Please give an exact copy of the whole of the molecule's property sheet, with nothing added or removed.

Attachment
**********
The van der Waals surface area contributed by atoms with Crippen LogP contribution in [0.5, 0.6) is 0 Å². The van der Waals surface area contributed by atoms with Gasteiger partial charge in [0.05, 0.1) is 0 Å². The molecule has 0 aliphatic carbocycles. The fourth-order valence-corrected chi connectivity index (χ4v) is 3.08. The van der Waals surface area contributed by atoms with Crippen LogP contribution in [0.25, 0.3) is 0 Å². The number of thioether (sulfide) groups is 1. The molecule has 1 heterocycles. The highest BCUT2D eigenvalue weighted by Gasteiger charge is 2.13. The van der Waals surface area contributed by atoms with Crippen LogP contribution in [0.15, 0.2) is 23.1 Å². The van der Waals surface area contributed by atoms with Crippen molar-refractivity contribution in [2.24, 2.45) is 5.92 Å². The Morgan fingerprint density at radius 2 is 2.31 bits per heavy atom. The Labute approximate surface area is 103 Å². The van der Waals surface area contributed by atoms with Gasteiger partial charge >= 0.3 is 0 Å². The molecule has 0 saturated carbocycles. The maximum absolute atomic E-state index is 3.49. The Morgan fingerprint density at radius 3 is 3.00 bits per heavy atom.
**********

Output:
The van der Waals surface area contributed by atoms with Crippen LogP contribution in [0.5, 0.6) is 0 Å². The van der Waals surface area contributed by atoms with Gasteiger partial charge in [0.05, 0.1) is 0 Å². The molecule has 0 aliphatic carbocycles. The fourth-order valence-corrected chi connectivity index (χ4v) is 3.08. The van der Waals surface area contributed by atoms with Crippen LogP contribution in [0.25, 0.3) is 0 Å². The number of thioether (sulfide) groups is 1. The molecule has 1 heterocycles. The highest BCUT2D eigenvalue weighted by Gasteiger charge is 2.13. The van der Waals surface area contributed by atoms with Crippen LogP contribution in [0.15, 0.2) is 23.1 Å². The van der Waals surface area contributed by atoms with Crippen molar-refractivity contribution in [2.24, 2.45) is 5.92 Å². The Morgan fingerprint density at radius 2 is 2.31 bits per heavy atom. The Labute approximate surface area is 103 Å². The van der Waals surface area contributed by atoms with Gasteiger partial charge >= 0.3 is 0 Å². The molecule has 0 saturated carbocycles. The maximum absolute atomic E-state index is 3.49. The Morgan fingerprint density at radius 3 is 3.00 bits per heavy atom.